Woman applying lipstick

The Beauty Of Poliosis

How we all wait for the day when our mother’s promises come true. When the features that we most wish we could be rid of become the envy of the ‘cool kids’ at school. When the thick heavy brows we spent our lifetimes trying to pluck into non- existence show up on the cover of Vogue, when the poliosis that made some a target for classroom bullies becomes an inspiration for the latest trend in hair.

What is Poliosis?
Poliosis is a condition resulting in the depigmentation of the hair. It can affect hair on the eyebrows, eyelashes, or head. It is caused by a decrease or lack of melanocytes and melanin in the hair bulbs of the affected follicles.
Poliosis may be mistaken for age- related hair graying. It can affect both men and women and is often associated with thyroid disease, chemotherapy, irradiation and malignancy.

Types of Poliosis

  • Genetic: Sometimes poliosis is inherited. White patches of hair can be present from the time of the baby’s birth and are caused by genetic issues, such as gene mutation.
  • Acquired: If poliosis is non-congenital, it may be due to a side effect of medical conditions that reveal themselves later in life.

Diagnosis
Although this disorder is not linked to any certain medical condition, it is important that it be properly diagnosed. Most healthcare professionals will do so by establishing the patient’s family history followed by a physical examination, nutritional and endocrinal surveys, a skin sample analysis, and a blood test.

Treatment
Although there is no “cure” for poliosis, there are a few preventive methods which include:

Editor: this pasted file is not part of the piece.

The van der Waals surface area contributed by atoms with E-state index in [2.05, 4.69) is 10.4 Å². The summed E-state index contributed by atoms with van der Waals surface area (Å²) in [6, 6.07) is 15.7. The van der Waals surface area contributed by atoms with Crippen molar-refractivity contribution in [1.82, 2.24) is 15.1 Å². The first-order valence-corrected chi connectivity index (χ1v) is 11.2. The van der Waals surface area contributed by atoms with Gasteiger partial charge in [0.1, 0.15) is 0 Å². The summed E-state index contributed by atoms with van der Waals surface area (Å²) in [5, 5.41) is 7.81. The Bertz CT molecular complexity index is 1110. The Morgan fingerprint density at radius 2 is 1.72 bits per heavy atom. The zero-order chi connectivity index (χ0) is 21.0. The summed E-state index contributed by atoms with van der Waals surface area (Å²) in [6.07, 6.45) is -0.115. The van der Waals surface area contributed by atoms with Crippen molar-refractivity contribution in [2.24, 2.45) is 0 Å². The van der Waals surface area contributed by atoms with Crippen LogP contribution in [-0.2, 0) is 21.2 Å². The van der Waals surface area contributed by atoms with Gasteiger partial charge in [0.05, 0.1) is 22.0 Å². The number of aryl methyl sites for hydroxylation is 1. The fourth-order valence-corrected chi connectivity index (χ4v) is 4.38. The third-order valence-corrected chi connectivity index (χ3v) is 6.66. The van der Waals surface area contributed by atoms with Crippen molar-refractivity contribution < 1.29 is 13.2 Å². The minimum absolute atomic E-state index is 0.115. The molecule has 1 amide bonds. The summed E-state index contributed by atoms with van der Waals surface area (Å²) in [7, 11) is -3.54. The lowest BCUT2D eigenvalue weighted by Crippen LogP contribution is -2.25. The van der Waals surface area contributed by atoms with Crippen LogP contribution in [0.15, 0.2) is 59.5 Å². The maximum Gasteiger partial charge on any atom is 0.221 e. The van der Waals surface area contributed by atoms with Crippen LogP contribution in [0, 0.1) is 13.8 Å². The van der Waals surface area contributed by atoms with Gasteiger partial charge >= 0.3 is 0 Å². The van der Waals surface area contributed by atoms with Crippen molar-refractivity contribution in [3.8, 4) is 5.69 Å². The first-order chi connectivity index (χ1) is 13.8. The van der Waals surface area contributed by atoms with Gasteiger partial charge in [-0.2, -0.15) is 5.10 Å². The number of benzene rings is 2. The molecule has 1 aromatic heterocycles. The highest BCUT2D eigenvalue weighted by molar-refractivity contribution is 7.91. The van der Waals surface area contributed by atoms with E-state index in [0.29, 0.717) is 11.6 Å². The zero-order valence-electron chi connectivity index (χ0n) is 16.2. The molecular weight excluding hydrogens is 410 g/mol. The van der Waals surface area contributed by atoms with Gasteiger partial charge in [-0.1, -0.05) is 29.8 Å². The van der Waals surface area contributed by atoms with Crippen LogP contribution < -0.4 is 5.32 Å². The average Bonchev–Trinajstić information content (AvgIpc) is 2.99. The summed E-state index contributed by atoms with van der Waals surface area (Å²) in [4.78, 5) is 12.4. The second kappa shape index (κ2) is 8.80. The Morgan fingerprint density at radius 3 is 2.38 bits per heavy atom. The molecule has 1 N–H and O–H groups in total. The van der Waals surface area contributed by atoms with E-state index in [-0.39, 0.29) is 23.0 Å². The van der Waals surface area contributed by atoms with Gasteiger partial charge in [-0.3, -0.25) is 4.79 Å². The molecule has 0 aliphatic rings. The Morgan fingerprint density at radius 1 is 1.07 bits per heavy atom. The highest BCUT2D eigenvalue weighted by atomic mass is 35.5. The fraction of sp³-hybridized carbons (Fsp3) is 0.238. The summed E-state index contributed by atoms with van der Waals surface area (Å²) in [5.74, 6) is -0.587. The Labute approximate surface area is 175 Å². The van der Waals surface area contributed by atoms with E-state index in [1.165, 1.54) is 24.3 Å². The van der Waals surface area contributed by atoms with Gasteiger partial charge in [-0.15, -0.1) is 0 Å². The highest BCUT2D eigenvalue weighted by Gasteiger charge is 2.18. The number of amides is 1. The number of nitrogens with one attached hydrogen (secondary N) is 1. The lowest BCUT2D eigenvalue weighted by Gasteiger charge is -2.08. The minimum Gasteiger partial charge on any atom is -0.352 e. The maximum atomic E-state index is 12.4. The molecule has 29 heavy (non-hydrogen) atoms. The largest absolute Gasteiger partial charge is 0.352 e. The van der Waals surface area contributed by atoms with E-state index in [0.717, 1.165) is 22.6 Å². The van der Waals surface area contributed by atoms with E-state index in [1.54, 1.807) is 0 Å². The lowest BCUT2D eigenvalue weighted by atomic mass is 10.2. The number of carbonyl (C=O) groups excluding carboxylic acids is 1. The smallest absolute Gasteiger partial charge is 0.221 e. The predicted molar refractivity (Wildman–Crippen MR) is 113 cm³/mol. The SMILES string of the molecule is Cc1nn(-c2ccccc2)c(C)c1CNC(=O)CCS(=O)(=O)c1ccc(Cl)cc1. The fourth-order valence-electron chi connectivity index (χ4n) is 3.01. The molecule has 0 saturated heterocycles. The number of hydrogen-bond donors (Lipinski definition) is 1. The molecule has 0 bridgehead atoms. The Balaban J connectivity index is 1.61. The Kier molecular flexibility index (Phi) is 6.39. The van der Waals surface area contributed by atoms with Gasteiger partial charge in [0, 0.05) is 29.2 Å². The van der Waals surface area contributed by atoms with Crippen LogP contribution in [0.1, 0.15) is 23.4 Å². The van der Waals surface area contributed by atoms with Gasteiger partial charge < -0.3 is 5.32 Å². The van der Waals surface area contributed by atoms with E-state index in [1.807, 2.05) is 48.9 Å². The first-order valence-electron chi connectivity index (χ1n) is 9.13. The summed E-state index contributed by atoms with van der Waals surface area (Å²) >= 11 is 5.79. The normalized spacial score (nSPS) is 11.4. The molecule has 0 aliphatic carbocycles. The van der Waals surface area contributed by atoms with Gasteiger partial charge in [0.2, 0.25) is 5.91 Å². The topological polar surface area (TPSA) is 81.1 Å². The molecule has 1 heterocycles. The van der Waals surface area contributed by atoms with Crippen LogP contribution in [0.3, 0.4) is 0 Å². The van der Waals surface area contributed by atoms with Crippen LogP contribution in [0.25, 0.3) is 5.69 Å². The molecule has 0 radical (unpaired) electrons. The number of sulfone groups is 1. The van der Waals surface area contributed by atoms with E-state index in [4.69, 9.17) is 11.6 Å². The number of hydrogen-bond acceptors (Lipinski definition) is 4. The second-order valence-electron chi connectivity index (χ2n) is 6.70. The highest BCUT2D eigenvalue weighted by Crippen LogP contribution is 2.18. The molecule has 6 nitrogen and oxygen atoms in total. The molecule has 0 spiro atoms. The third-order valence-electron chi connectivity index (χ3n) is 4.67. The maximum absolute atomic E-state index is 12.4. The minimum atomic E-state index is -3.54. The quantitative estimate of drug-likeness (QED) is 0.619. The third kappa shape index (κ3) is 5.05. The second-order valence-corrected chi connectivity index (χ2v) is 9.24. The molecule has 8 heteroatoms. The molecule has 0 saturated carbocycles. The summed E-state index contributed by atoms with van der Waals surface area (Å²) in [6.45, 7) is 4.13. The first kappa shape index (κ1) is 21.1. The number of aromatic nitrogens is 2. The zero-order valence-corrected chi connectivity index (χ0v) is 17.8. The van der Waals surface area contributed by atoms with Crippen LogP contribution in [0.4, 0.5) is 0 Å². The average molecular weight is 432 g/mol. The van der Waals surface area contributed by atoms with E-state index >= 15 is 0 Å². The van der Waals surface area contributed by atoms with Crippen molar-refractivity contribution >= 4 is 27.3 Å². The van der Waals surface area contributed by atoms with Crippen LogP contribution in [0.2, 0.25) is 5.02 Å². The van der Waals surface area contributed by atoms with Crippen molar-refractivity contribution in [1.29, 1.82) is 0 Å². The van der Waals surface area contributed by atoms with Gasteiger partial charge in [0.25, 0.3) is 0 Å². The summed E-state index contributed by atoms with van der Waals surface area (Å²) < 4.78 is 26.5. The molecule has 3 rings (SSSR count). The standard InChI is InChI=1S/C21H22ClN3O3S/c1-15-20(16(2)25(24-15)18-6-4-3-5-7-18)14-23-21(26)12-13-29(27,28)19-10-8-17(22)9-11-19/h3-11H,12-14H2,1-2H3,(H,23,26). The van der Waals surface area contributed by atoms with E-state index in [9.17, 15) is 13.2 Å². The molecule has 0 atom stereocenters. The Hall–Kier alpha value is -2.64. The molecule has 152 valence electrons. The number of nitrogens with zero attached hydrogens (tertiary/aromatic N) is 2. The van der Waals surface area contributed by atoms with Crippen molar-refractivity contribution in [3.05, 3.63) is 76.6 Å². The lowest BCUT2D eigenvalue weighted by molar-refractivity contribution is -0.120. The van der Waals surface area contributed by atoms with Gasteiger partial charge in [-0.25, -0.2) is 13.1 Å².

1. Elimination of factors that lead to the formation of white patches
  2. Treating those factors.
  3. Discontinuation of the use of antibiotics
  4. Exposure to UV-B lamps
  5. The application of Ammi magus lotion or ointment
  6. Epidermal grafting on the depigmented skin under the white patch

The Beauty of Poliosis
One needs only to look at 23- year old Brianna Worthy to appreciate the beauty of poliosis. Brianna says, “I had several names, such as skunk, that kids would try to insult me with as a child. Sometimes it would bother me when I was younger, but I grew to end up really loving it in my hair and was confident that it was my own unique signature look.” And the biggest perk? Brianna’s daughter will carry on the legacy. Millianna was born with her own white streak making the mother-daughter duo one of the cutest teams ever seen.

Let us know your stand on poliosis! To dye or not to dye? Let us know!



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